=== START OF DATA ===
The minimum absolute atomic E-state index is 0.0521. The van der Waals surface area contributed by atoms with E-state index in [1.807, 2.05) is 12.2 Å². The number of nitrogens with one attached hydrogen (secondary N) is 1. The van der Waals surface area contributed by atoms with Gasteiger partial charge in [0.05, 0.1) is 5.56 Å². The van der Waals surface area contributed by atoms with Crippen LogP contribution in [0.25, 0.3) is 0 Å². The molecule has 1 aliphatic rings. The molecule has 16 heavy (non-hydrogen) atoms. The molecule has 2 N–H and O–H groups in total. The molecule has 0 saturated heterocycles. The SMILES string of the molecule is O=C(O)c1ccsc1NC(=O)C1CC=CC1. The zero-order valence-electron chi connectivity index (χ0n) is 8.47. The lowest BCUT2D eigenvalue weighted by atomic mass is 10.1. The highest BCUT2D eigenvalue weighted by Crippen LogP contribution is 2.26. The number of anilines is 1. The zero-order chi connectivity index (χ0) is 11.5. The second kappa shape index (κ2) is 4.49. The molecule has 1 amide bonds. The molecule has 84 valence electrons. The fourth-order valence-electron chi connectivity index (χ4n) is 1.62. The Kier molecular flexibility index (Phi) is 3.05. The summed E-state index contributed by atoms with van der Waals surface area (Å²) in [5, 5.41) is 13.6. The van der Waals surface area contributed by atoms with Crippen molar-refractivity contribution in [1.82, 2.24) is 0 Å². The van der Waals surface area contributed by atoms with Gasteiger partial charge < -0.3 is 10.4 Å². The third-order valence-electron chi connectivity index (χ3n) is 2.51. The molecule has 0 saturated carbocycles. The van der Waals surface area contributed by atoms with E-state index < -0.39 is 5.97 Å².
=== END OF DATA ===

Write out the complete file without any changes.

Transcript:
The minimum absolute atomic E-state index is 0.0521. The van der Waals surface area contributed by atoms with E-state index in [1.807, 2.05) is 12.2 Å². The number of nitrogens with one attached hydrogen (secondary N) is 1. The van der Waals surface area contributed by atoms with Gasteiger partial charge in [0.05, 0.1) is 5.56 Å². The van der Waals surface area contributed by atoms with Crippen LogP contribution in [0.25, 0.3) is 0 Å². The molecule has 1 aliphatic rings. The molecule has 16 heavy (non-hydrogen) atoms. The molecule has 2 N–H and O–H groups in total. The molecule has 0 saturated heterocycles. The SMILES string of the molecule is O=C(O)c1ccsc1NC(=O)C1CC=CC1. The zero-order valence-electron chi connectivity index (χ0n) is 8.47. The lowest BCUT2D eigenvalue weighted by atomic mass is 10.1. The highest BCUT2D eigenvalue weighted by Crippen LogP contribution is 2.26. The number of anilines is 1. The zero-order chi connectivity index (χ0) is 11.5. The second kappa shape index (κ2) is 4.49. The molecule has 1 amide bonds. The molecule has 84 valence electrons. The fourth-order valence-electron chi connectivity index (χ4n) is 1.62. The Kier molecular flexibility index (Phi) is 3.05. The summed E-state index contributed by atoms with van der Waals surface area (Å²) in [5, 5.41) is 13.6. The van der Waals surface area contributed by atoms with Crippen molar-refractivity contribution in [1.82, 2.24) is 0 Å². The van der Waals surface area contributed by atoms with Gasteiger partial charge < -0.3 is 10.4 Å². The third-order valence-electron chi connectivity index (χ3n) is 2.51. The molecule has 0 saturated carbocycles. The van der Waals surface area contributed by atoms with E-state index < -0.39 is 5.97 Å².